The symposium brought together about 80 people from different parts of the world including experts on land tenure, rural development, legal empowerment, as well as representatives of a range of conservation organizations and networks. Through discussions over two days involving a wide range of presentations and case studies from different parts of the world, the symposium highlighted a number of potential opportunities for conservation efforts to address land rights more directly, with the following examples and possibilities identified:
- The Africa Biodiversity Collaborative Group (ABCG) is an informal partnership of 6 international NGOs working in biodiversity conservation across Africa. The network promotes dialogue and exchange between member institutions. 8 “work streams” are being explored at the moment, of which two are of direct relevance to the issue of land rights, namely: governance & land tenure, and large-scale land acquisitions.
- Commodity and private sector round tables and safeguard mechanisms are of growing importance for land-based agricultural investments, including forestry and palm oil. Opportunities exist for promoting local level land rights in ways that advance conservation objectives as well.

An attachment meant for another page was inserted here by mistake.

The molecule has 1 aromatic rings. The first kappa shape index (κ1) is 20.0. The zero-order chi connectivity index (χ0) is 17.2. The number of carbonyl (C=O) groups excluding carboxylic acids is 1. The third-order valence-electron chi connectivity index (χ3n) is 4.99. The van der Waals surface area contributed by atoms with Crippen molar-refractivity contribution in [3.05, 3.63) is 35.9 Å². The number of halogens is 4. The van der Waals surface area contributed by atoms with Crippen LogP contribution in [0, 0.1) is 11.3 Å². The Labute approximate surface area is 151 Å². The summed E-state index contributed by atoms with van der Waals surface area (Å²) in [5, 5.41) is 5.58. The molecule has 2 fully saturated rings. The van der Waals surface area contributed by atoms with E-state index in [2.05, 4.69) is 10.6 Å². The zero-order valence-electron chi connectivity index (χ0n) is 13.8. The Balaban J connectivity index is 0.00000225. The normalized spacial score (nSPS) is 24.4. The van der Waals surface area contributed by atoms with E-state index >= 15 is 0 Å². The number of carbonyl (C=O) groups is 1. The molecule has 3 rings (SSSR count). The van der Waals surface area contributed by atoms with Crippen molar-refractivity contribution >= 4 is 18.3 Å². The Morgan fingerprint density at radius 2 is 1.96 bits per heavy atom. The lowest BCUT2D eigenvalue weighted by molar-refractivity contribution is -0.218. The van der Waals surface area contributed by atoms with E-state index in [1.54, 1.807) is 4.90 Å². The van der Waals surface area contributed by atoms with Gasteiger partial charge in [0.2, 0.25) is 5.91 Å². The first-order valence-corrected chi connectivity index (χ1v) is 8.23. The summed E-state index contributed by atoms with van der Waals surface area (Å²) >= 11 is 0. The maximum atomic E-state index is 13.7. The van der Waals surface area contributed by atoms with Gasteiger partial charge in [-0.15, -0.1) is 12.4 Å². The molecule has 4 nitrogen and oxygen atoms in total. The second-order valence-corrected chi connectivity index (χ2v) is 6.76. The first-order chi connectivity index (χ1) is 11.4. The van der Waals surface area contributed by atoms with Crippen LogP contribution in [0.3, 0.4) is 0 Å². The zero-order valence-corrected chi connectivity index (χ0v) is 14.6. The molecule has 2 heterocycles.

- International finance safeguard mechanisms are attracting growing attention, particularly on issues related to REDD+, forest trade and law enforcement. Furthermore, REDD+ is increasingly making the link between reducing deforestation and securing land and natural resource tenure at state, provincial and national levels. To date, however, conservation organisations have had relatively limited involvement in this debate, and primarily from the perspective of environmental safeguards.
- The Voluntary Guidelines (VGs) on the Responsible Governance of Tenure of Land, Fisheries and Forests in the Context of National Food Security, developed by FAO provide opportunities for in-country players to begin to lobby national governments for strengthening of land rights, as well as promoting greater transparency and disclosure with regard to large scale land deals. While they are non-binding in nature, they have been developed through widespread consultation and review by both state, and non-state actors alike. The involvement of conservation organisations to date, however, has been very limited.
- One perceived barrier to the promotion of land rights by conservation organisations is the complexity and multi-dimensionality of questions relating to land in many country contexts. Land conflicts are often deeply rooted in governance failures – an area that is both unfamiliar and uncomfortable territory for many conservation organisations. Furthermore, ‘land grabbing’ is essentially about rights - the core business of many development organisations but traditionally of less concern for conservation organisations. Few conservation organisations have the capacity to undertake this kind of work alone and will need to enter into new partnerships with human rights based NGOs. ‘Land grabbing’ and land rights could potentially be a key issue that encourages better and stronger collaboration between environment and development organisations.